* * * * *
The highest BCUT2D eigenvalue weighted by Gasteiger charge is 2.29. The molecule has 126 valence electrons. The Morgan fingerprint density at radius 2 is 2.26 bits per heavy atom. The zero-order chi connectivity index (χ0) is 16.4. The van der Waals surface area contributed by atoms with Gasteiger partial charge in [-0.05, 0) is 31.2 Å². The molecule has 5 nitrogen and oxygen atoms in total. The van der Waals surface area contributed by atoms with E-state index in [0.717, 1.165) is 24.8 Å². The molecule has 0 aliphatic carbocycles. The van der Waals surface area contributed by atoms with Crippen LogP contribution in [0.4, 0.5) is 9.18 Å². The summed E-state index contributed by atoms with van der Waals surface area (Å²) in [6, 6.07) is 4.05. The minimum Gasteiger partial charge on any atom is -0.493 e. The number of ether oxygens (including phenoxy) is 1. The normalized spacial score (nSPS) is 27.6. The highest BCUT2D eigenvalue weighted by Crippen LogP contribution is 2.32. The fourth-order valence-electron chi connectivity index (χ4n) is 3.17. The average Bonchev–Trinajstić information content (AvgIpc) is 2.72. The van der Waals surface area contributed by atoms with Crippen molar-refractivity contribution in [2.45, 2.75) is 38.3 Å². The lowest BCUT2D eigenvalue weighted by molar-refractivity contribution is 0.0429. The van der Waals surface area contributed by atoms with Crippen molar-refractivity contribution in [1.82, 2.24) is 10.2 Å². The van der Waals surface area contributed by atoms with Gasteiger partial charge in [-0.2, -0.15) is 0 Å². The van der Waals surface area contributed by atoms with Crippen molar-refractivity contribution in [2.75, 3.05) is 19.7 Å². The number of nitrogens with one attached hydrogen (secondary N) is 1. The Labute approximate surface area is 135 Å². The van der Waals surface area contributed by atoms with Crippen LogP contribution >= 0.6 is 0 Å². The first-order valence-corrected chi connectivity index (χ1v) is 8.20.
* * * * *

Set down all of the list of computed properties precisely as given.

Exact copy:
The highest BCUT2D eigenvalue weighted by Gasteiger charge is 2.29. The molecule has 126 valence electrons. The Morgan fingerprint density at radius 2 is 2.26 bits per heavy atom. The zero-order chi connectivity index (χ0) is 16.4. The van der Waals surface area contributed by atoms with Gasteiger partial charge in [-0.05, 0) is 31.2 Å². The molecule has 5 nitrogen and oxygen atoms in total. The van der Waals surface area contributed by atoms with E-state index in [0.717, 1.165) is 24.8 Å². The molecule has 0 aliphatic carbocycles. The van der Waals surface area contributed by atoms with Crippen LogP contribution in [0.4, 0.5) is 9.18 Å². The summed E-state index contributed by atoms with van der Waals surface area (Å²) in [6, 6.07) is 4.05. The minimum Gasteiger partial charge on any atom is -0.493 e. The number of ether oxygens (including phenoxy) is 1. The normalized spacial score (nSPS) is 27.6. The highest BCUT2D eigenvalue weighted by Crippen LogP contribution is 2.32. The fourth-order valence-electron chi connectivity index (χ4n) is 3.17. The average Bonchev–Trinajstić information content (AvgIpc) is 2.72. The van der Waals surface area contributed by atoms with Crippen molar-refractivity contribution in [2.45, 2.75) is 38.3 Å². The lowest BCUT2D eigenvalue weighted by molar-refractivity contribution is 0.0429. The van der Waals surface area contributed by atoms with Crippen molar-refractivity contribution in [1.82, 2.24) is 10.2 Å². The van der Waals surface area contributed by atoms with Gasteiger partial charge in [-0.2, -0.15) is 0 Å². The van der Waals surface area contributed by atoms with Crippen molar-refractivity contribution in [2.75, 3.05) is 19.7 Å². The number of nitrogens with one attached hydrogen (secondary N) is 1. The Labute approximate surface area is 135 Å². The van der Waals surface area contributed by atoms with Crippen LogP contribution >= 0.6 is 0 Å². The first-order valence-corrected chi connectivity index (χ1v) is 8.20.